Longtime USC film teacher Mel Sloan dies

Taught Kershner, Lucas and Zemeckis the art of filmmaking

Mel Sloan, an influential faculty member at the USC School of Cinematic Arts for more than 50 years, died Jan. 12 from pneumonia at his home in Van Nuys, Calif. He was 86.

Sloan served on the SCA faculty from 1946 until his retirement in 1997. He taught a wide variety of courses for undergraduates and graduates, including classes in his specialty, editing, and influenced such future movie makers as Irvin Kershner, Randal Kleiser, George Lucas, Walter Murch, Gary Rydstrom and Robert Zemeckis.

"Mel's remarkable legacy will live on through the storytellers and scholars who had the privilege of studying under him at the school," SCA dean Elizabeth Daley said. "With a genuine commitment and enthusiasm for teaching, he trained and nurtured generations of students who have gone on to shape the art form and the industry."

A native of the Bronx, Sloan interrupted his studies at USC with the outbreak of World War II and joined the military in 1943. He was stationed in Los Angeles and assigned to a film production unit. Working with Lloyd Nosler, editor of the 1925 version of "Ben-Hur," his duties included editing aerial briefing films.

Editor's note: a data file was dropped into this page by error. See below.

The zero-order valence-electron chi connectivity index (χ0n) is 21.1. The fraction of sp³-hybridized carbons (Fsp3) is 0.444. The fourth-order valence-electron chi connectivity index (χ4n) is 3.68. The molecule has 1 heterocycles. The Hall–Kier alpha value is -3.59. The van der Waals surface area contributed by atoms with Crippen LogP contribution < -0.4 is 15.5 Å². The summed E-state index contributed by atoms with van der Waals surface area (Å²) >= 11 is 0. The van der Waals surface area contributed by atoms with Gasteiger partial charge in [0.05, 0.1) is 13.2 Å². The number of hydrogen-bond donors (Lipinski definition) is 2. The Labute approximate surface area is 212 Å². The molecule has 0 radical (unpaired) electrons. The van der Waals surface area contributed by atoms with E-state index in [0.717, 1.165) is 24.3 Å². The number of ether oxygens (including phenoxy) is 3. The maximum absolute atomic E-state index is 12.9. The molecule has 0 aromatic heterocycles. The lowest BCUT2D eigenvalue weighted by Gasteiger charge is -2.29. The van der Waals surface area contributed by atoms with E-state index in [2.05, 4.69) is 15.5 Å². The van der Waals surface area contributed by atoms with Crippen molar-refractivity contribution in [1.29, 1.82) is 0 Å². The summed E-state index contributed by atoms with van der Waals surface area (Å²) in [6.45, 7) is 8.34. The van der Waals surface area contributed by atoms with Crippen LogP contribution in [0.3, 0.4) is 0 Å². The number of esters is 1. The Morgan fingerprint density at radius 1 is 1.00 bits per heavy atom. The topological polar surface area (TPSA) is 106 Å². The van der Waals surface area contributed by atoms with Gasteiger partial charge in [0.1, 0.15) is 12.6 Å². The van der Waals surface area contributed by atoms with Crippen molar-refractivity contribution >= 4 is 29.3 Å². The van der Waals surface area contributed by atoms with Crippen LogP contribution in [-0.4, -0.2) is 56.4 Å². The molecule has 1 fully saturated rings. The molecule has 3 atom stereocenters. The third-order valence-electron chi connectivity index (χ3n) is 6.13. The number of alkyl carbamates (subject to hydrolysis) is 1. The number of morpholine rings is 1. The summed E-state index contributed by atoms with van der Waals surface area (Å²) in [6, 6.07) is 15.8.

After the war, Sloan partnered with Herb Farmer, Dave Johnson, Gene Moriarity and Dan Wiegand to help create the school's production curriculum.

From the late 1940s to the '70s, Sloan also worked on documentaries, ethnographic films and features including "Stakeout on Dope Street" (1958) with Kershner, producer Roger Corman, cinematographer Haskell Wexler and production manager Gene Peterson, who later taught with Sloan.

Sloan is survived by Rita, his wife of 60 years; their children, Jeff, Len and Barry; three grandchildren, Alyssa, Steven and Eric; and his sister, Irene Golden.

Details regarding memorial services are pending.
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